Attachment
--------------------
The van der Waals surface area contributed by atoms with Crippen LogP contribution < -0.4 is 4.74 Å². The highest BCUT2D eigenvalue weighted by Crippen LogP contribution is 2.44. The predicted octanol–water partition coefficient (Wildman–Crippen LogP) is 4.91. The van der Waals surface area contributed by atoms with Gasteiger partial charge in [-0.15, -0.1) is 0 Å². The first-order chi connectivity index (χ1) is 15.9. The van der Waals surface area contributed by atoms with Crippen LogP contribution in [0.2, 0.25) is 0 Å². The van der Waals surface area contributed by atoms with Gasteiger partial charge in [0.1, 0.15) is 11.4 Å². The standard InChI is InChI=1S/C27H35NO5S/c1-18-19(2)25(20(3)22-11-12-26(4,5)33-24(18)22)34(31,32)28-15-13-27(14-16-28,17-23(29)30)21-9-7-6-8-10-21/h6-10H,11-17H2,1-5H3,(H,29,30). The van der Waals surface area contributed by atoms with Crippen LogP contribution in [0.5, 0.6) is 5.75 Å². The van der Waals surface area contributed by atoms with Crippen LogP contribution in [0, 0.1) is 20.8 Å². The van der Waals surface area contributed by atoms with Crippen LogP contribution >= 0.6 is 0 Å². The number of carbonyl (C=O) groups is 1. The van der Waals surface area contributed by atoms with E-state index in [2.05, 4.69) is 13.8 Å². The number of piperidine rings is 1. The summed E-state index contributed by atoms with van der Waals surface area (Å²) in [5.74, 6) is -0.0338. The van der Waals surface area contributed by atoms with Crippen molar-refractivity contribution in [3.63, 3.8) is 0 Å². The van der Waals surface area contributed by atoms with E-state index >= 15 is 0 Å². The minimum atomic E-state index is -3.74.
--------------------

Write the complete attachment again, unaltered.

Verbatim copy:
The van der Waals surface area contributed by atoms with Crippen LogP contribution < -0.4 is 4.74 Å². The highest BCUT2D eigenvalue weighted by Crippen LogP contribution is 2.44. The predicted octanol–water partition coefficient (Wildman–Crippen LogP) is 4.91. The van der Waals surface area contributed by atoms with Gasteiger partial charge in [-0.15, -0.1) is 0 Å². The first-order chi connectivity index (χ1) is 15.9. The van der Waals surface area contributed by atoms with Crippen LogP contribution in [0.2, 0.25) is 0 Å². The van der Waals surface area contributed by atoms with Gasteiger partial charge in [0.1, 0.15) is 11.4 Å². The standard InChI is InChI=1S/C27H35NO5S/c1-18-19(2)25(20(3)22-11-12-26(4,5)33-24(18)22)34(31,32)28-15-13-27(14-16-28,17-23(29)30)21-9-7-6-8-10-21/h6-10H,11-17H2,1-5H3,(H,29,30). The van der Waals surface area contributed by atoms with Crippen LogP contribution in [0.5, 0.6) is 5.75 Å². The van der Waals surface area contributed by atoms with Crippen LogP contribution in [0, 0.1) is 20.8 Å². The van der Waals surface area contributed by atoms with Crippen LogP contribution >= 0.6 is 0 Å². The number of carbonyl (C=O) groups is 1. The van der Waals surface area contributed by atoms with E-state index in [2.05, 4.69) is 13.8 Å². The number of piperidine rings is 1. The summed E-state index contributed by atoms with van der Waals surface area (Å²) in [5.74, 6) is -0.0338. The van der Waals surface area contributed by atoms with Crippen molar-refractivity contribution in [3.63, 3.8) is 0 Å². The van der Waals surface area contributed by atoms with E-state index >= 15 is 0 Å². The minimum atomic E-state index is -3.74.